Still basking in the glow of that experience, I fulfilled my commission given by President Hunter. The audience was overjoyed to hear from him. They loved the prophet. I told them of Sir Thomas More, a statesman and author of an earlier period, one who suffered isolation and scorn because of his steadfastness in cleaving unto his beliefs. A book and a film, each entitled A Man for All Seasons, tell the story of his life. I said to those young people, “Today, amid the conflicts of our time and the turbulence we frequently encounter, we reach out for one such. Our Heavenly Father provided for us ‘a man for all seasons.’ His name is President Howard W. Hunter. He is our prophet, seer, and revelator. He is an island of calm amidst a sea of storm. He is like a lighthouse to the mariner who is lost. He is your friend and my friend.”
In my message, I described President Hunter as a legend, even a life, of virtues. I chose to speak of six such virtues from his life: courtesy, humility, deliberateness, love, scholarship, and loyalty.
Like the Master, Howard W. Hunter grew from humble beginnings to a magnificent mission to the entire world. He, too, “increased in wisdom and stature, and in favour with God and man.”2 He, too, lifted up the hands which hung down.3 He, too, remembered the fatherless and the widows in their affliction.4 He, too, gave of himself for the blessing of others.
Amanda Bradley must have had one such as Howard W. Hunter in mind when she said, “Someone who takes time to think of other people’s needs, and warm so many hearts with gentle words and thoughtful deeds; someone who’s so glad to share, so glad to help and give and care, adds something very special to the world.”
His mission was marked by monumental events. The World Conference on Records and the expansion of family history work, his leadership of the Twelve, his pioneering efforts in bringing to fruition the BYU Jerusalem Center and the Polynesian Cultural Center in Hawaii, his dedication of the Orlando Florida and Bountiful Utah Temples are but a few. Truly he was a pioneer, one who, according to Webster, goes before, showing others the way to follow.
How pleased he was that there had been an upsurge in temple activity since his presidential proclamation to live more Christlike lives and to be a temple-attending and a temple-loving people. He said, “The temple is a place of beauty, it is a place of revelation, it is a place of peace. It is the house of the Lord. It is holy unto the Lord. It should be holy unto us.”5 A holy man, Howard W. Hunter signed his message with his long and fruitful life.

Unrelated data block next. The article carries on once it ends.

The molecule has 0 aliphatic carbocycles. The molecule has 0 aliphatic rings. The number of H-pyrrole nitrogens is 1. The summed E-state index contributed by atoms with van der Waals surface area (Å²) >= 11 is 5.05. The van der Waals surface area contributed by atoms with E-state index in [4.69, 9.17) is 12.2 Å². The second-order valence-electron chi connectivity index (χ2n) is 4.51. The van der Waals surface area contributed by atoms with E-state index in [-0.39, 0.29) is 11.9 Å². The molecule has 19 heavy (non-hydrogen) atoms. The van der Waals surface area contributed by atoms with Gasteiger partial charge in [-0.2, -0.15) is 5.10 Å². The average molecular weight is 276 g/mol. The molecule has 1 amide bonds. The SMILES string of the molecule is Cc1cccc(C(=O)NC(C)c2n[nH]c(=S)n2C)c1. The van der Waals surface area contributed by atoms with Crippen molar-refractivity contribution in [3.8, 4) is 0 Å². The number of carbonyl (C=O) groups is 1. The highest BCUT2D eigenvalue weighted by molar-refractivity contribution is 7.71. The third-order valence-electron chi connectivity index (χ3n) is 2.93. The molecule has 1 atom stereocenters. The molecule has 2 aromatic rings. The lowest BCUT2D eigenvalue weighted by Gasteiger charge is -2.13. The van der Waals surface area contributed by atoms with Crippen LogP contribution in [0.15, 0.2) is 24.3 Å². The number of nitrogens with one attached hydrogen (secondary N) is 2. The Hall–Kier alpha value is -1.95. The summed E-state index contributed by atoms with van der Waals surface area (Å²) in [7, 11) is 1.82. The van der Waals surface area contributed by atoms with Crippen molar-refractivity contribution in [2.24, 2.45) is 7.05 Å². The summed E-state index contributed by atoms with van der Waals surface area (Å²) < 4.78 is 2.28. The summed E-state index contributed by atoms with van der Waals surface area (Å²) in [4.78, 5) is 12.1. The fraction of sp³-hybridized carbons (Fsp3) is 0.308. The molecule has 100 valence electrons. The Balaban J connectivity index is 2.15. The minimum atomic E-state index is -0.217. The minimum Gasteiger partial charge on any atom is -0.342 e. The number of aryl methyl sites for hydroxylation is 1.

From the islands of the sea, from the hamlets in faraway places with strange-sounding names, to the hearths and homes of the many whom he touched comes a resounding expression of gratitude: “Thank you, Father, for such a man as President Hunter.”
One of the most personally satisfying and spiritually rewarding experiences of my life has been to serve, along with President Hinckley, as a Counselor to President Howard W. Hunter in the First Presidency of the Church. We could not possibly have had a better role model to follow. His life has been rich, his love far-reaching, his testimony of the truth ever firm.
The gospel which he taught provides the assurance that all is well with our friend and father, grandfather, great-grandfather, and husband. His indomitable spirit has gone home to that God who gave it life. His record is known in heaven, and there his natural modesty will of necessity yield its treasure trove of good deeds and faithful service. There he is welcomed by his beloved Claire, the wife of his youth, the mother of his children and companion of countless journeys in the service of the Master. There, too, is his namesake, the boy he lost in childhood, waiting to welcome home his father.
To you, Inis, his beloved wife and companion who has ministered to him so faithfully and wonderfully, he would comfort, “Be of good cheer; we will be together again.” President Hunter would remind you and all of us of the Savior’s words, “Peace I leave with you, my peace I give unto you: not as the world giveth, give I unto you. Let not your heart be troubled, neither let it be afraid.”6 “I go to prepare a place for you … ; that where I am, there ye may be also.”7
And to the children, his own and all others, would come his gentle guidance and fervent hope from the book of Third John, “I have no greater joy than to hear that my children walk in truth.”8
President Howard W. Hunter lived as he taught, after the pattern of the Savior whom he served. One day in a moment of quiet reflection, President Hunter shared with me his personal philosophy with the expression, “I feel ours is the mission to serve and to save, to build and to exalt.” He was truly a prophet, a seer, and revelator for our time. Howard, our beloved friend, we loved you here. We will love you there. In the name of Jesus Christ, amen.